|Photos||Video & Audio||Blogs||Statistics||Archive||Fantasy||Mobile|
November 12, 2008
Yellow cards could be introduced to English first-class cricket for abusing umpires or excessive sledging if trials at minor county level prove a success. The subject will be discussed by ECB chairman Giles Clarke and the MCC at a meeting at Lord's on Wednesday night.
"Jack Simmons and Mike Griffith, the chairmen of the ECB and MCC cricket committees, are very concerned and, if the trials work, would want this as part of the first-class game, although much cricket at that level is self-policed," Clarke told The Times.
Dennis Amiss, the deputy chairman of the ECB, added his weight to the suggestion. "I would not be against introducing yellow cards in first-class cricket," he said. "I would listen to the players' view and it would have to be a bad misdemeanour but we have to move the game forward. Red cards? I hope not, but it would all add to the drama of a match."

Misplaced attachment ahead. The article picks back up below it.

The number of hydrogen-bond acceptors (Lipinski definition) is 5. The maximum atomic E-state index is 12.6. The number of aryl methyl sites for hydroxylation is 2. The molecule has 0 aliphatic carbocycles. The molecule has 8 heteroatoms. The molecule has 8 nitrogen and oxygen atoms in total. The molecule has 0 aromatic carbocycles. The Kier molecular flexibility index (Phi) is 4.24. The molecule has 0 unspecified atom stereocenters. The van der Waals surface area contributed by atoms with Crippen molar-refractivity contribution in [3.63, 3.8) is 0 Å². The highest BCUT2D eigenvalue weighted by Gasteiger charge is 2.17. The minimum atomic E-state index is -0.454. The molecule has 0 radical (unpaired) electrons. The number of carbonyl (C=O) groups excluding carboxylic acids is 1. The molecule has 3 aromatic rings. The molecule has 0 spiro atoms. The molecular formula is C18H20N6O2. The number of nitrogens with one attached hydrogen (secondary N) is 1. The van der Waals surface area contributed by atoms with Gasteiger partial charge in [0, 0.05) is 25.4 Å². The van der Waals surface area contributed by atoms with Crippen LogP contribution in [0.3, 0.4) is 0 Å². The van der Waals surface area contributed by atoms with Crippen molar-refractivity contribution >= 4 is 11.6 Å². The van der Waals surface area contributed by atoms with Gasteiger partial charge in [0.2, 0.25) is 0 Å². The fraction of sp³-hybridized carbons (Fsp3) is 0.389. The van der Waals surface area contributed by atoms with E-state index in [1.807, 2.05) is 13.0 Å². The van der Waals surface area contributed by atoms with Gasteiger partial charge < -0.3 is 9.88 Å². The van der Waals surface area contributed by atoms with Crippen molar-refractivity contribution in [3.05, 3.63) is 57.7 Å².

Player behaviour is a hot topic globally so any use of a card innovation in England would be closely watched around the world. The recent series between India and Australia again raised the issue after Gautam Gambhir was banned for one Test for elbowing Shane Watson.
John Buchanan, the former Australia coach, has called for the introduction of a cards system to combat slow over-rates. During the final Test at Nagpur, Ricky Ponting was nine overs behind at one stage and forced to use part-time bowlers.
© ESPN Sports Media Ltd.
The controversy surrounding the IPL has done little to deter fans in UAE from flocking the stadiums, as they gear up to watch the Indian stars in action for the first time since 2006
ESPNcricinfo picks five players for whom this IPL is of bigger significance
The Plays of the day from the match between Kolkata and Mumbai, in Abu Dhabi
It's difficult to beat a huge talent base exposed to good facilities, and possessed of a long history of competing as a nation
The Plays of the day from the match between Chennai and Punjab in Abu Dhabi
Two talented young West Indies batsmen, full of promise when they arrived on the scene, are in danger of falling by the wayside
A coach and former first-class cricketer outlines his vision for how to turn the game around in the UK
If they are to live up to their potential in next year's World Cup at home, they need to look within and search for inspiration pronto